Be the Change
We live in a world that faces a great many challenges. Some of those challenges are economic, others are social and others still are political. To complicate matters even further, they are all interlinked; poverty leads to crime leads to the deterioration of social structures, which leads to political instability, which leads to economic instability, which leads to environmental damage and so it goes but not necessarily in that order.
For me, the difficulty was in knowing where to begin. People were always telling me to “be the change you want to see in the world”. I thought that was a lovely sentiment. My only problem was that I want to see a lot of change in the world and it seemed slightly unrealistic that I could incarnate all of it at once.
And then an extraordinary thing happened on a very ordinary evening in New York City.
I attended a book signing by Benjamin Skinner, the author of A Crime So Monstrous: Face-to-Face with Modern Day Slavery. If you haven’t already, I strongly recommend reading it.
What Skinner achieved both in his book and in his speech at the signing was to find hope in an apparently hopeless context. In the course of his research, Skinner literally did come face to face with horrific examples of enslavement and abuse. And yet despite the toll that it undoubtedly took on him, he emerged from the experience more determined than ever to combat trafficking and slavery.
But what really flipped the switch in my head was when Skinner quoted Stalin and said, “the death of one man is a tragedy. The death of millions is a statistic.”
The words resonated with me but more than that, they challenged me and they defied me. The death of millions should never be only a statistic. In order to effectively combat human trafficking among the many other ills in the world, we have to always be aware of our common humanity.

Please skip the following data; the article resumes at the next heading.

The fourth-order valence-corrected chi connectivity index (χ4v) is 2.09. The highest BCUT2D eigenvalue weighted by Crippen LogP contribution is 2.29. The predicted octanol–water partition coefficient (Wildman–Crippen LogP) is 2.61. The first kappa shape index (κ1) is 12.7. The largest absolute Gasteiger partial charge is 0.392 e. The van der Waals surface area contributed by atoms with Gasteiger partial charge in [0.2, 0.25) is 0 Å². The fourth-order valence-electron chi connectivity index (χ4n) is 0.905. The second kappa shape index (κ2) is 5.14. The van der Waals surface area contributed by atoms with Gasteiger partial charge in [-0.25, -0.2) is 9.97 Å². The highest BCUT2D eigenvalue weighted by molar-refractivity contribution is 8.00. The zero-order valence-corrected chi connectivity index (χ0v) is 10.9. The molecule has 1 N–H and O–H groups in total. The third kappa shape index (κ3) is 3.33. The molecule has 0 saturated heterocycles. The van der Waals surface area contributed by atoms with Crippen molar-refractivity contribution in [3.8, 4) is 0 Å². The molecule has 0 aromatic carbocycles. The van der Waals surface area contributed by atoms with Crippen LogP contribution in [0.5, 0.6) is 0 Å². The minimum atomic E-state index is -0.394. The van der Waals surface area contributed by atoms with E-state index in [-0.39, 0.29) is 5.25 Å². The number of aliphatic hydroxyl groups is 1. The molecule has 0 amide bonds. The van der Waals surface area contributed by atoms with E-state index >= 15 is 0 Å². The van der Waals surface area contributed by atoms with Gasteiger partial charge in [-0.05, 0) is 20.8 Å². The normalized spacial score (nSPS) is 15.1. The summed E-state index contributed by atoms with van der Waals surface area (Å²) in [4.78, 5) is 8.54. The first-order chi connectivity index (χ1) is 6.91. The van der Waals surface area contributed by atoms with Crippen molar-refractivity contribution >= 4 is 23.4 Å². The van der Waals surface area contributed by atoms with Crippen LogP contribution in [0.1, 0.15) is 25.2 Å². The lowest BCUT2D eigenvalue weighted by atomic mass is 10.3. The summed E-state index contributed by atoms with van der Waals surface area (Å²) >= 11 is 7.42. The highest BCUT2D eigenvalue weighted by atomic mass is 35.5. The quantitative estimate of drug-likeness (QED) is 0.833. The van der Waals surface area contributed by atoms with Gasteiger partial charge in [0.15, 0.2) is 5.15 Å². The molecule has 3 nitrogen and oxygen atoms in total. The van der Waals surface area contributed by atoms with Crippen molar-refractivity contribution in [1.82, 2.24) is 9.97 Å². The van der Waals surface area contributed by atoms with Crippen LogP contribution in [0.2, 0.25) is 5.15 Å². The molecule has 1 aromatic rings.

If we seek too much comfort in the sterility of statistics, we run the risk of forgetting that every victim of human trafficking has a life story; one that in the end isn’t so different from our own.
I’m sitting here writing this on a cold day in Central London. Somewhere in the world another young woman, the same age as me, has been trafficked and is experiencing horrors that I probably can’t even imagine.
But how different is she from me, really? If she’d had access to the same education and the same health care and the same family support as I had, who is to say what she might have accomplished?
Maybe she’d be a writer like me. Maybe she’d be a doctor or an artist or an astrophysicist.
It is the circumstances of the world that we live in, and accidents of birth that provide some of us with more security than others. But fundamentally, no one human life is worth more than another.
I left the tiny Asian restaurant where the book signing was held with a sense of purpose unlike any I’d known before. People choose different avenues to become the change that they want to see. Some join the Peace Corp or they become diplomats or advocates. Others volunteer locally or internationally.
Me, I’m a writer and I believe in the ability and the responsibility of writers and journalists to use their words to affect positive change. Before we even get down to the nuts and bolts of how to end human trafficking, we have to get people to pay attention and we have to get them to care.
There is a tendency – particularly in the Western world – to ignore things that happen “over there” or to “other people”. But when it comes to human trafficking, there is no “over there” or “other people.” It can happen in your back yard to you or some one that you know.
And even if it doesn’t – even does happen to a total stranger half way across the world – look in the mirror and ask yourself if that is justification enough to turn away and do nothing.
I can’t do nothing.
And I’m aware that I can’t end human trafficking by sheer force of will alone but I believe that there is transformational value in the process.
My goal is to tell the stories of the victims of human trafficking and of the people who dedicate their time and their lives to fighting against it. If I can do this in ways that move people to empathy and better still to action, I will have become one tiny piece of the change that I want to see.